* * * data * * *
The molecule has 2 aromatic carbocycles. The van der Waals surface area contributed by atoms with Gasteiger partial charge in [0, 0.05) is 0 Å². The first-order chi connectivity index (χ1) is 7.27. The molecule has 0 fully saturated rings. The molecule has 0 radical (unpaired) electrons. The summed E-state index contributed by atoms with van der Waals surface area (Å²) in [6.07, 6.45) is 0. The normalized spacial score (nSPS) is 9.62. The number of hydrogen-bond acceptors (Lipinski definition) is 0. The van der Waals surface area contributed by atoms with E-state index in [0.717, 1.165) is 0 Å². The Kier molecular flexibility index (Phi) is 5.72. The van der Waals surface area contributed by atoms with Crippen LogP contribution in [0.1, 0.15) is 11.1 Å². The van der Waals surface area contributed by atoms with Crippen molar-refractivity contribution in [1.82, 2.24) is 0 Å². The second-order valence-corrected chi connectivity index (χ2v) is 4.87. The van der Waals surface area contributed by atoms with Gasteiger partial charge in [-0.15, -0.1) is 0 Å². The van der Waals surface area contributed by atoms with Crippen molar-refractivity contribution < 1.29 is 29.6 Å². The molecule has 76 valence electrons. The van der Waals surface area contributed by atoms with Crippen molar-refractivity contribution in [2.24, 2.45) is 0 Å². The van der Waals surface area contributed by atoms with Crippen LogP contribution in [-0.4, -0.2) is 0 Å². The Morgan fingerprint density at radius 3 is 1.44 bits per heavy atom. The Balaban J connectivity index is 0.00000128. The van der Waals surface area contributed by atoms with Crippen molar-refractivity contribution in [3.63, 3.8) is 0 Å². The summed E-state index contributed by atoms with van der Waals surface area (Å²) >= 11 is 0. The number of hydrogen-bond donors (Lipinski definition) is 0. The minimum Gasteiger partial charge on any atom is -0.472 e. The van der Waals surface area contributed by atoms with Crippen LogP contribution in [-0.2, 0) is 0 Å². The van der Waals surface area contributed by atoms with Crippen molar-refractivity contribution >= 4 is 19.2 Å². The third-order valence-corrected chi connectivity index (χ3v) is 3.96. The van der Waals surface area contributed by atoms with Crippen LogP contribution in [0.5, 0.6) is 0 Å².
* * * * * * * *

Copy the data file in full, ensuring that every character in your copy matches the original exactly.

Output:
The molecule has 2 aromatic carbocycles. The van der Waals surface area contributed by atoms with Gasteiger partial charge in [0, 0.05) is 0 Å². The first-order chi connectivity index (χ1) is 7.27. The molecule has 0 fully saturated rings. The molecule has 0 radical (unpaired) electrons. The summed E-state index contributed by atoms with van der Waals surface area (Å²) in [6.07, 6.45) is 0. The normalized spacial score (nSPS) is 9.62. The number of hydrogen-bond acceptors (Lipinski definition) is 0. The van der Waals surface area contributed by atoms with E-state index in [0.717, 1.165) is 0 Å². The Kier molecular flexibility index (Phi) is 5.72. The van der Waals surface area contributed by atoms with Crippen LogP contribution in [0.1, 0.15) is 11.1 Å². The van der Waals surface area contributed by atoms with Crippen molar-refractivity contribution in [1.82, 2.24) is 0 Å². The second-order valence-corrected chi connectivity index (χ2v) is 4.87. The van der Waals surface area contributed by atoms with Gasteiger partial charge in [-0.15, -0.1) is 0 Å². The van der Waals surface area contributed by atoms with Crippen molar-refractivity contribution < 1.29 is 29.6 Å². The molecule has 76 valence electrons. The van der Waals surface area contributed by atoms with Crippen molar-refractivity contribution in [2.24, 2.45) is 0 Å². The van der Waals surface area contributed by atoms with Crippen LogP contribution in [-0.4, -0.2) is 0 Å². The Morgan fingerprint density at radius 3 is 1.44 bits per heavy atom. The Balaban J connectivity index is 0.00000128. The van der Waals surface area contributed by atoms with Crippen molar-refractivity contribution in [3.63, 3.8) is 0 Å². The summed E-state index contributed by atoms with van der Waals surface area (Å²) >= 11 is 0. The number of hydrogen-bond donors (Lipinski definition) is 0. The minimum Gasteiger partial charge on any atom is -0.472 e. The van der Waals surface area contributed by atoms with Crippen LogP contribution in [-0.2, 0) is 0 Å². The van der Waals surface area contributed by atoms with Crippen molar-refractivity contribution >= 4 is 19.2 Å². The third-order valence-corrected chi connectivity index (χ3v) is 3.96. The van der Waals surface area contributed by atoms with Crippen LogP contribution in [0.5, 0.6) is 0 Å².